And while a nice perk at the time, KevEdit being built for Windows and Linux systems let it keep going long after new PCs stopped being capable of running ZZT without Dosbox. Going into ZZT's default editor and actually trying to make things with it today feels very sluggish and clunky. If you're making a ZZT game today, you're almost certainly going to want to make it with KevEdit.

Around the time of its release, the use of external editors was actually banned for a few 24 Hours of ZZT contests in order to prevent people from having an advantage over those who weren't using it! This wasn't something that could really be enforced and the rule quickly gave way. Most ZZTers adopted an external editor eventually, with Zenith Nadir's sticking to color kits being a noteworthy exception.

Although KevEdit was the first external editor, it wasn't the only one of its kind. 2001 saw the release of CyQ's ZZT AdvancEditor, which offered many of the features of KevEdit, with a few of its own.


It of course had the same extend color selection that would become mandatory, as well as its own syntax highlighting and other features from KevEdit, but what made ZZTAE stand out was its built in fade tool for quickly creating graphics


You could select a rectangular region of the board, and then select from 19 different patterns to apply over that region, with the ability to introduce random noise into them as well.


Not bad for just a few key presses. In KevEdit this sort of thing would still have to be done by hand, giving it a bit of an edge.

Although even with this very nice feature, KevEdit was generally considered the superior choice. ZZTAE was written in QBASIC and still constrained to MS-DOS, which today kills it, and back then meant sporadic crashes due to its own memory issues. To be fair to him, I was a ZZTAE user until I was no longer able to run MS-DOS programs natively and made the jump to KevEdit on Windows.

ZZTAE was also interesting in that it used some unused space in ZZT's file format to flag that the world had been edited with ZZTAE, which meant people using it in contests where it was forbidden could get caught cheating! It didn't take long before somebody made a program to erase that watermark, and again, external editors were shortly permitted in contests regardless.

Surprisingly, in 2008 when ZZT was essentially on its deathbed as far as games being made, a surprise third external editor came out, Saxxon Pike's ZAP


Compared to the previous two editors, ZAP wasn't as fleshed out, but that was because it was designed more to supplement other editors, and instead take advantage of its support for the mouse as a method of drawing boards. It was well received, but I don't know if anybody ever used it for a released world. Still, it stands out as something pretty unique compared to KevEdit and ZZTAE's approach of just replicating the default editor with a few more features to make things more user friendly.

One other claim to fame ZAP has, is that it doesn't just support ZZT worlds. The oft forgetton Super ZZT is also supported.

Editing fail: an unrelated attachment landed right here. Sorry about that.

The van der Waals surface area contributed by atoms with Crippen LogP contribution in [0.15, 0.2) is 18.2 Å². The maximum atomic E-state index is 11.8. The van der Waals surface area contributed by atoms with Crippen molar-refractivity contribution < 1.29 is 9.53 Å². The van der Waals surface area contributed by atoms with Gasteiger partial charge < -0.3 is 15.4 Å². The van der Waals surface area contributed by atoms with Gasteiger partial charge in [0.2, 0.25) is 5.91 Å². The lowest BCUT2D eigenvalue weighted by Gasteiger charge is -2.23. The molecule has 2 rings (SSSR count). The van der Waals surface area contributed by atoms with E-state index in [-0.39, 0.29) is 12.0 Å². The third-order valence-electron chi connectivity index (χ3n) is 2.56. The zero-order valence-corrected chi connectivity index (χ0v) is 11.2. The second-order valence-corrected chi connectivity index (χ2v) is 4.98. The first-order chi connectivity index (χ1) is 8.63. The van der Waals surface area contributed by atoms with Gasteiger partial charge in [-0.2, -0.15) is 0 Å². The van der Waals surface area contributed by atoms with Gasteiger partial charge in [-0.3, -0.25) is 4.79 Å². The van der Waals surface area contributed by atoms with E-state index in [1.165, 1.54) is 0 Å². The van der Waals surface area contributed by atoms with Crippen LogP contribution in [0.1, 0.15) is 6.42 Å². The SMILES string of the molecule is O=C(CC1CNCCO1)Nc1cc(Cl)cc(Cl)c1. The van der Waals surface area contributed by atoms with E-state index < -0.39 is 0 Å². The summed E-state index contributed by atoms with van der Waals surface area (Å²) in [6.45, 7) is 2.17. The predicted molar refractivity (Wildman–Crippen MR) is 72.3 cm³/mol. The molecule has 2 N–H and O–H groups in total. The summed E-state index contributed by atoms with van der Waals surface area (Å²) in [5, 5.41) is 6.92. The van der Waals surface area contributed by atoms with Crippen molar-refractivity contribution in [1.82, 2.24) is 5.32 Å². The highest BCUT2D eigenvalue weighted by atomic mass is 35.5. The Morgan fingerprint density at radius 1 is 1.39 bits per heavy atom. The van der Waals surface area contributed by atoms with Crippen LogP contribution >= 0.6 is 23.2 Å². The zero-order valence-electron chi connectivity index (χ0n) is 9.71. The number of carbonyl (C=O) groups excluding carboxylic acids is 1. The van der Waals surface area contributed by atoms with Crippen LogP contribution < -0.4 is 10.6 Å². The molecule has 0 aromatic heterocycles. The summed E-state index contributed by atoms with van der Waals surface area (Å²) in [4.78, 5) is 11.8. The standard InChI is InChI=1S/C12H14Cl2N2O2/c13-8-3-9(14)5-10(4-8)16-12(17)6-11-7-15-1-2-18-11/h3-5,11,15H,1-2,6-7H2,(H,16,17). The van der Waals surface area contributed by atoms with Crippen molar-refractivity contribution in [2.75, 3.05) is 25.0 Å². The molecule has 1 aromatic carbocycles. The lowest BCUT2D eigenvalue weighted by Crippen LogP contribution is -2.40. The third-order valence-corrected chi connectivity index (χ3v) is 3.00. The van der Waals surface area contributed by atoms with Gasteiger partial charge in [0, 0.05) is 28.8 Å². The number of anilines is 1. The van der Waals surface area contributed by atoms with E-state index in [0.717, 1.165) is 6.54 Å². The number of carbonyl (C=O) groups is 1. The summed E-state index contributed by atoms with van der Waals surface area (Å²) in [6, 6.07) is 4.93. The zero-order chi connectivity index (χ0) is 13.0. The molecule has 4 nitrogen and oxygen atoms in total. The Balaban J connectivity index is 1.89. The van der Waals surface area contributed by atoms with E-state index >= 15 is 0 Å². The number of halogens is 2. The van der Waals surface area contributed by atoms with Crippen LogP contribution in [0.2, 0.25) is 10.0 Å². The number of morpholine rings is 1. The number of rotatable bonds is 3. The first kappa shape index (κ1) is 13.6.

Super ZZT was Tim Sweeney's direct sequel to ZZT and needs an article on its own, but let's just say it never took off for a variety of reasons. Its editor is notoriously buggy, so if you were going to make a Super ZZT world, ZAP would definitely be the way to go!

And so that's about all there is to say about graphics in ZZT. It was an engine that was pushed beyond its limits repeatedly to squeeze out just a little bit more from an outdated medium of art. Super Tool Kit has often been credited as having added years to ZZT's lifespan, and while it's hard to say how true that is, there are certainly a lot of games where the default 7 color limit would have greatly impacted the game's atmosphere and ability to convey its story.

ZZT's rules are so bizarre and restrictive, but despite this people with or without STK created some rather stellar looking scenes. Its limits gave creativity to those who dared to push the boundaries, while also safely anchoring those who couldn't produce satisfactory pixel art in an environment where that didn't matter. In an industry where games graphics are still a selling point, there's something to be said about this program which taught people to throw that thinking away.

Addendum -- 2016-09-21

Wait a minute, wait a minute. I wrote all this and somehow missed one other bizarre tool created to get some interesting graphics into ZZT, Combuster's Z-Bitmap. Z-Bitmap is exactly what it sounds like it is, a tool which takes a user supplied bitmap file, and converts it into a ZZT board file.

Z-Bitmap Interface
Original Image

It creates a very distinct look, unlike anything created by hand in ZZT really. The provided files don't really explain the process for converting images, but you can watch the conversion happen and it appears to simply average out each 8x14 section onto a tile. Due to ZZT's limitations with objects, it sticks solely to using solid, normal, breakable, and water elements to create the boards. For obvious reasons, it's difficult to get a solid looking conversion, but the output is generally understandable enough, if very blurry and lacking in detail.

In addition to just rendering the BMP, there is built in support for where to position the image on the output board, as well as scaling the image. It's tough to figure out what sort of images work best in ZBMP, generally things that are already low resolution and limited in colors to begin with. Ideally with a flat background, as the more detailed an area is, the more the background will be mixed with the foreground when converting.

Original Image

President Obama looking less than clear. A good example of how low res images need to be. I had cropped the original photo to turn the portrait into a bust and it still only fit only his head.

Original Image

Here's an example of the scaling, as well as an image which can better adapt to ZZT's blocky nature. I also gave the original image of Porygon a black background to fake transparency.


Z-Bitmap saw use here and there in ZZT worlds, probably most notably as the title screen for Commodore's CAT, CAT, THAT DAMN CAT release in 2009, one of ZZT's final releases. The game includes the original title screen before the decision to use a photo of Commodore's own cat instead.

Okay, now I think I've covered everything!